The Background Of The Rorschach Inkblot Test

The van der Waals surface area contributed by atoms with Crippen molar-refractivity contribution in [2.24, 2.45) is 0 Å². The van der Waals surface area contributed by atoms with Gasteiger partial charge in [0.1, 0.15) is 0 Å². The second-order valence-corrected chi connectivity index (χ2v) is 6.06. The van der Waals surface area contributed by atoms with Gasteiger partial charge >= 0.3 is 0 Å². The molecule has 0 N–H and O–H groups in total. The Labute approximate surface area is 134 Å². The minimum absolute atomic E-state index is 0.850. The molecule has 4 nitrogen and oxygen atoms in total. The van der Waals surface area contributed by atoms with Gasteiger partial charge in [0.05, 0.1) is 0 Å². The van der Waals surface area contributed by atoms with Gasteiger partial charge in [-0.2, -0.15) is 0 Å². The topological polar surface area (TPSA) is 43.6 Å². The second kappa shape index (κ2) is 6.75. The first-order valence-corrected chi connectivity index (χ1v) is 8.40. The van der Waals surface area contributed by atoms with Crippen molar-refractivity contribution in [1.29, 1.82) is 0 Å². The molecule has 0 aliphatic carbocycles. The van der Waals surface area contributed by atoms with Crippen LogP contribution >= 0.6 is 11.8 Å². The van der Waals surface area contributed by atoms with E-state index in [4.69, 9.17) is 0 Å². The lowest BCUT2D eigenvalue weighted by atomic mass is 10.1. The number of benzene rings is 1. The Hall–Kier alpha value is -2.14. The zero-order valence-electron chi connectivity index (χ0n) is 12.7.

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Background: German psychiatrist and psychoanalyst, Hermann Rorschach, was the brains behind the commonly known, “Rorschach Inkblot Test”. The Inkblot Test was designed and published in 1927 and is comprised of ten inkblots projected on cards with five of them being in black and white and the other five in color. The purpose of this test is to be able to assess underlying psychological issues that someone might be reluctant to divulge directly. This test developed into a test that assesses personality traits of individuals ranging from ages five to adults by means of projecting their own emotions onto these “unambiguous figures”. Originally, Rorschach designed this test to produce a profile for people suffering from mental disorders, like schizophrenia and Rorschach himself was dissatisfied with using it as a projective test. The combination of altering a test into something it was not designed to do and the test yielding extremely subjective and variable responses, it has stirred up quite a bit of controversy as to whether this psychological measure is actually reliable and valid. In an effort to give this test validity, many tried to create a scoring system to provide reliability and validity. None seemed to be successful alone, however in 1973, American Psychologist, John E. Exner M.S., B.S., devised a scoring system in which he combined the best components of the main five scoring systems at the time. Exner published the paper, The Rorschach: A Comprehensive System,
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